"We Real Cool" Gwendolyn Brooks & Popular Music | Analyzing Unintended Messages (normally priced at $2.97) Students often sing the lyrics to popular songs without really pausing to think about the messages that they convey—especially the unintended messages. By analyzing a popular song, your classes will think deeper and question the ways that youth culture is portrayed in popular media and art. Gwendolyn Brook’s well-known and anthologized poem “We Real Cool” is deceptively simple. It tells the story of “the seven,” who play pool, skip school, and plan to die young. It also brings up questions of reputation and what it means to be cool, it incorporates an incredible amount of poetic elements for such a short poem—and it sounds great when read out loud. You can view the full priced version of this resource by clicking here.

William Shakespeare Sonnet 138 and Dorothy Parker Poetry Lesson: Love and Lies (normally priced at $3.97) Why do we lie to ourselves? Why do we lie to those we love? What does it mean to have a healthy romantic relationship? Get your students analyzing poetry and engaging in fascinating discussions on some big questions. With 19 engaging bellringer prompts and 4 creative writing exercises, this is a lesson that you and your classes will refer back to throughout the year. You can view the full priced version of this resource by clicking here.

Robert Frost: The Road Not Taken | Questions for Close Reading and Analysis (normally priced at $1.97) Get your students thinking about big ideas and questions that matter, as well as noticing how the smallest details of a poem contribute to meaning. This poem is one that everyone thinks they know, but they don’t really. Ultimately, your students will realize that this poem is about the lies we tell others and ourselves in order to add meaning and depth to our decisions in life. You can view the full priced version of this resource by clicking here.

"Half-Hanged Mary" poem by Margaret Atwood | Questions | Lesson Plan (normally priced at $3.97) A modern feminist retelling of the witch hunts of the Puritan times, this poem by Margaret Atwood is a great choice for teaching poetic elements as well as for exploring some of the major themes of American Literature. While students might need a few class periods to fully read and analyze the entire piece, that time will be well spent on a fascinating and unique poem. You can view the full priced version of this resource by clicking here.

"Hanging Fire" by Audre Lorde | Poetry Lesson | Close Reading (normally priced at $1.47) This is an accessible and relevant poem that has been a favorite of my students for years. In this free verse poem, the teenage speaker worries about everything from braces to her own death. Students will love this poem because of its natural sound and its portrayal of the teenage mind. You will love this poem because it will broaden your students’ understanding of what makes great poetry. You can view the full priced version of this resource by clicking here.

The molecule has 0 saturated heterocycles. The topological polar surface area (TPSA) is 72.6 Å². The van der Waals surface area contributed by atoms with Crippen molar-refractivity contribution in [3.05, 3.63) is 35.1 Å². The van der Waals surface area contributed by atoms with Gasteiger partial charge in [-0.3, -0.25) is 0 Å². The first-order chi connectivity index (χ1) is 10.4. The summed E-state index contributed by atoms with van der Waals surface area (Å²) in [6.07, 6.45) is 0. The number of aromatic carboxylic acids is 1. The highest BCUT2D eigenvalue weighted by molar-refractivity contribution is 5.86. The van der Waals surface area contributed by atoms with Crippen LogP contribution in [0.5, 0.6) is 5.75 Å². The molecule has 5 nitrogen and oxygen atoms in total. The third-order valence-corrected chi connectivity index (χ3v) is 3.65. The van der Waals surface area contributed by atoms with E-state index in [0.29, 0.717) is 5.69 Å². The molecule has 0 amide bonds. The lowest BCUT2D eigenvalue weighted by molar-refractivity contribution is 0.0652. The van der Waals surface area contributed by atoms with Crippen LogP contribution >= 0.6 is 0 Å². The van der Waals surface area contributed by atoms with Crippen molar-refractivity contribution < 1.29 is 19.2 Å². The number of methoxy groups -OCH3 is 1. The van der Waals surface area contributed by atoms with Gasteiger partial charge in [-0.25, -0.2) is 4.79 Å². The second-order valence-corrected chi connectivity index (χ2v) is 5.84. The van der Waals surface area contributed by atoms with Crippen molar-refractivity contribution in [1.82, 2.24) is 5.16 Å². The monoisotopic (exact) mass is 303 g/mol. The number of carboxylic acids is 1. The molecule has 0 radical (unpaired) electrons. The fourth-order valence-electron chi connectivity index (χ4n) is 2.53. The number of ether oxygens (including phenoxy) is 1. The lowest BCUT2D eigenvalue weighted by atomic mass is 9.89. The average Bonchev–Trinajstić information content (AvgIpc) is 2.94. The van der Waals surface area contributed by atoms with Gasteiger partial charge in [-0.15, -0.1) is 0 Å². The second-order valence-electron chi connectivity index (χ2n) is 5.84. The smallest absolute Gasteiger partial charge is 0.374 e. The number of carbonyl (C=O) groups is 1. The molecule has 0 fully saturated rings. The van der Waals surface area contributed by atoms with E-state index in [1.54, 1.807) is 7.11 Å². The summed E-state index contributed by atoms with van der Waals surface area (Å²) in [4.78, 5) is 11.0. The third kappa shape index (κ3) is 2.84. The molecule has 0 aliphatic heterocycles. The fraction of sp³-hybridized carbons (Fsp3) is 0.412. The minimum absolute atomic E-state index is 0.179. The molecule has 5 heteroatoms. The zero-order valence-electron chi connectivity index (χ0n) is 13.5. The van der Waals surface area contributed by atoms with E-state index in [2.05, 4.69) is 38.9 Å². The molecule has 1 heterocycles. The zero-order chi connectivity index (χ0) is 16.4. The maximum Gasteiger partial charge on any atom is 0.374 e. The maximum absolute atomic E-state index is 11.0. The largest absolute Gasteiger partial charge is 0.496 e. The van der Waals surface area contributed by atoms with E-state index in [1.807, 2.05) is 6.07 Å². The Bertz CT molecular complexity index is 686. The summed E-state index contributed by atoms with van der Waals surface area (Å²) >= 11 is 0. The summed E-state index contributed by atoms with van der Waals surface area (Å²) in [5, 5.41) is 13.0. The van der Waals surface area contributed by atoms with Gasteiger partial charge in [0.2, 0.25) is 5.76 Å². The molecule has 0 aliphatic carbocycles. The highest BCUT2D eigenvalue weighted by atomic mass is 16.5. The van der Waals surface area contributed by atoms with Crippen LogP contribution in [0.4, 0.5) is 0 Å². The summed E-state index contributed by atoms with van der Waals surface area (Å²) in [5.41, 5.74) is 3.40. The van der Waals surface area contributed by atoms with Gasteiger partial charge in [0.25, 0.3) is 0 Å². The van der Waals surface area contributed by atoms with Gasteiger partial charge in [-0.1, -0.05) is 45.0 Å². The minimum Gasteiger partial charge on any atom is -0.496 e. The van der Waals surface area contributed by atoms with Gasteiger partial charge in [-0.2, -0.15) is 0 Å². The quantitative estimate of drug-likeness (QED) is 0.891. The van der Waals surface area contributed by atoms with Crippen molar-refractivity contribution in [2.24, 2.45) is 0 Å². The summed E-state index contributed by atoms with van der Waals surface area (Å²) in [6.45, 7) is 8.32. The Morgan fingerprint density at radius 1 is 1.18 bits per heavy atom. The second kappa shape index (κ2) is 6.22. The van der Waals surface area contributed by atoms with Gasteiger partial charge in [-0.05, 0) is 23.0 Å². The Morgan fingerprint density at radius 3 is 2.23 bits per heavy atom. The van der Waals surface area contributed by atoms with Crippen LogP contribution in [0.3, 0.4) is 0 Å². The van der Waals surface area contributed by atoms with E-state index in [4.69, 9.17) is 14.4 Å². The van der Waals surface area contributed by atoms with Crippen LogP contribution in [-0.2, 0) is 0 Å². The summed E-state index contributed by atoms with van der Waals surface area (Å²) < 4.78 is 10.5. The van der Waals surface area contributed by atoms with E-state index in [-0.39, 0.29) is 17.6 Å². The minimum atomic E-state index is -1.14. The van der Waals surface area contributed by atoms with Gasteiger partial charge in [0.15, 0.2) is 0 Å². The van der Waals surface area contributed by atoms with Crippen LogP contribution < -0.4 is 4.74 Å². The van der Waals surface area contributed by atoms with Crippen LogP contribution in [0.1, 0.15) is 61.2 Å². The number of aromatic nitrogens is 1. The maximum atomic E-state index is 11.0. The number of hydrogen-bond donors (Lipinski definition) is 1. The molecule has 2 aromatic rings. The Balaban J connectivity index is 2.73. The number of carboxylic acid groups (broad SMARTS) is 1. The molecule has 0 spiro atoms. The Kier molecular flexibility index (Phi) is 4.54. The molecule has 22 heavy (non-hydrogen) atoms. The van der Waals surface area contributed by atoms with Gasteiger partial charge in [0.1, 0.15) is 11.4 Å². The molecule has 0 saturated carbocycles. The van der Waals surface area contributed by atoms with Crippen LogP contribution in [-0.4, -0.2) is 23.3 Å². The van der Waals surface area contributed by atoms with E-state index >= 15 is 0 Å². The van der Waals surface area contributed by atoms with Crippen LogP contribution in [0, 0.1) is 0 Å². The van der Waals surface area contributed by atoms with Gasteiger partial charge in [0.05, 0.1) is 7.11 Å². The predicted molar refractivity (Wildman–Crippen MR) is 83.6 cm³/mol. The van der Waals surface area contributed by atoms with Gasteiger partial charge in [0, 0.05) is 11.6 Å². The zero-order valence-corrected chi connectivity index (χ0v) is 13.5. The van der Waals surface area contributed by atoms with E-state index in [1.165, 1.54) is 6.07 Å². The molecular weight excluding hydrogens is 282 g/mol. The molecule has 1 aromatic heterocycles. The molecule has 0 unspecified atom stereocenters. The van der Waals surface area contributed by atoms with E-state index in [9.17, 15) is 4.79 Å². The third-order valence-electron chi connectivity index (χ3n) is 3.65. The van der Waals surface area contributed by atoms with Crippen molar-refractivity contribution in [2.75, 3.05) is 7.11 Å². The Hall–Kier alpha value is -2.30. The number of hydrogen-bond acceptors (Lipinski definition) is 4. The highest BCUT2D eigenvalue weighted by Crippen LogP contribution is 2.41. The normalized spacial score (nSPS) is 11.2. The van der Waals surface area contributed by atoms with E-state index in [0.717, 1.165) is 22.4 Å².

Sharon Olds' Poem "The Victims" | Poetry Lesson: Family, Divorce, Point of View (normally priced at $1.47) This poem is an exploration of the ways that family dynamics change as we all grow up. The speaker deals with her parents’ divorce and her shifting allegiances. She also deals with forgiveness, the past, and figuring out how to let go of anger that she feels towards her father. You can view the full priced version of this resource by clicking here.

Margaret Atwood "Siren Song" | Poetry Lesson: Gender Studies, Classical Allusion (normally priced at $1.47) This well-known poem by Margaret Atwood is a great choice for any unit on The Odyssey, poetry, or gender. In it, Atwood takes the classic story of the mythical sirens and turns it on its head. The poem seems simple, but it is actually quite sophisticated and subtle in its meaning. You can view the full priced version of this resource by clicking here

Naomi Shihab Nye, Claude McKay, Richard Blanco: Immigration Poetry Lesson (normally priced at $3.97) The pain of missing home is a universal experience, but for immigrants, that feeling is especially powerful. Additionally, defining home when you no longer live where you were born or where you grow up can be tricky. These poems will make a great addition to your unit on immigration, poetry, exile, leaving home, or the American dream. You can view the full priced version of this resource by clicking here.

Contemporary War Poetry Lesson | Brian Turner | Videos & Close Reading Questions (normally priced at $2.99) Brian Turner is a contemporary American poet and a veteran of the Iraq War. This engaging lesson explores the experience of listening to a poet read and explain his own poetry. The discussions here will engage students to think about different ways to experience poetry. You can view the full priced version of this resource by clicking here.